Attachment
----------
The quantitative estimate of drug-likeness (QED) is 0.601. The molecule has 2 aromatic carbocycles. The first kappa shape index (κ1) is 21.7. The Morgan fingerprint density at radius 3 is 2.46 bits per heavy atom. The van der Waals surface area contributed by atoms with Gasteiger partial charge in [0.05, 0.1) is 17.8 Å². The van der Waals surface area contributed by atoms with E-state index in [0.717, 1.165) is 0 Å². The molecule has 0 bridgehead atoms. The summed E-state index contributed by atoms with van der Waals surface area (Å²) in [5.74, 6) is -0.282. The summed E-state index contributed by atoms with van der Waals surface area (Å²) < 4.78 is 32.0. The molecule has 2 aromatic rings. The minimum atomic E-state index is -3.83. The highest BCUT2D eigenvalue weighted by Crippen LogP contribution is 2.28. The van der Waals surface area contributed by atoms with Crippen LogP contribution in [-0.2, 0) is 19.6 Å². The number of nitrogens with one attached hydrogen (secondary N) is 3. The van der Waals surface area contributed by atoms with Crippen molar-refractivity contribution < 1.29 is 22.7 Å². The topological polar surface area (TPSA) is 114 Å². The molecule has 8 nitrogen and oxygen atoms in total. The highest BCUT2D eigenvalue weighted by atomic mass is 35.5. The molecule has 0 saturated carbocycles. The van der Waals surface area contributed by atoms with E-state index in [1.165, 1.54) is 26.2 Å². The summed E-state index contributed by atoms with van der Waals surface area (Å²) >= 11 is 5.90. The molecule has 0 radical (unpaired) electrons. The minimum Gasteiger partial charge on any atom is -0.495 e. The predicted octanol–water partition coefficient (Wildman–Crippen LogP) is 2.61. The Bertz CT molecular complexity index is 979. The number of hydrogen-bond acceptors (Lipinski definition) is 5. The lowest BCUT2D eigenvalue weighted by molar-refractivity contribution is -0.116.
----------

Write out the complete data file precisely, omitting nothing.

The quantitative estimate of drug-likeness (QED) is 0.601. The molecule has 2 aromatic carbocycles. The first kappa shape index (κ1) is 21.7. The Morgan fingerprint density at radius 3 is 2.46 bits per heavy atom. The van der Waals surface area contributed by atoms with Gasteiger partial charge in [0.05, 0.1) is 17.8 Å². The van der Waals surface area contributed by atoms with E-state index in [0.717, 1.165) is 0 Å². The molecule has 0 bridgehead atoms. The summed E-state index contributed by atoms with van der Waals surface area (Å²) in [5.74, 6) is -0.282. The summed E-state index contributed by atoms with van der Waals surface area (Å²) < 4.78 is 32.0. The molecule has 2 aromatic rings. The minimum atomic E-state index is -3.83. The highest BCUT2D eigenvalue weighted by Crippen LogP contribution is 2.28. The van der Waals surface area contributed by atoms with Crippen LogP contribution in [-0.2, 0) is 19.6 Å². The number of nitrogens with one attached hydrogen (secondary N) is 3. The van der Waals surface area contributed by atoms with Crippen molar-refractivity contribution < 1.29 is 22.7 Å². The topological polar surface area (TPSA) is 114 Å². The molecule has 8 nitrogen and oxygen atoms in total. The highest BCUT2D eigenvalue weighted by atomic mass is 35.5. The molecule has 0 saturated carbocycles. The van der Waals surface area contributed by atoms with E-state index in [1.165, 1.54) is 26.2 Å². The summed E-state index contributed by atoms with van der Waals surface area (Å²) >= 11 is 5.90. The molecule has 0 radical (unpaired) electrons. The minimum Gasteiger partial charge on any atom is -0.495 e. The predicted octanol–water partition coefficient (Wildman–Crippen LogP) is 2.61. The Bertz CT molecular complexity index is 979. The number of hydrogen-bond acceptors (Lipinski definition) is 5. The lowest BCUT2D eigenvalue weighted by molar-refractivity contribution is -0.116.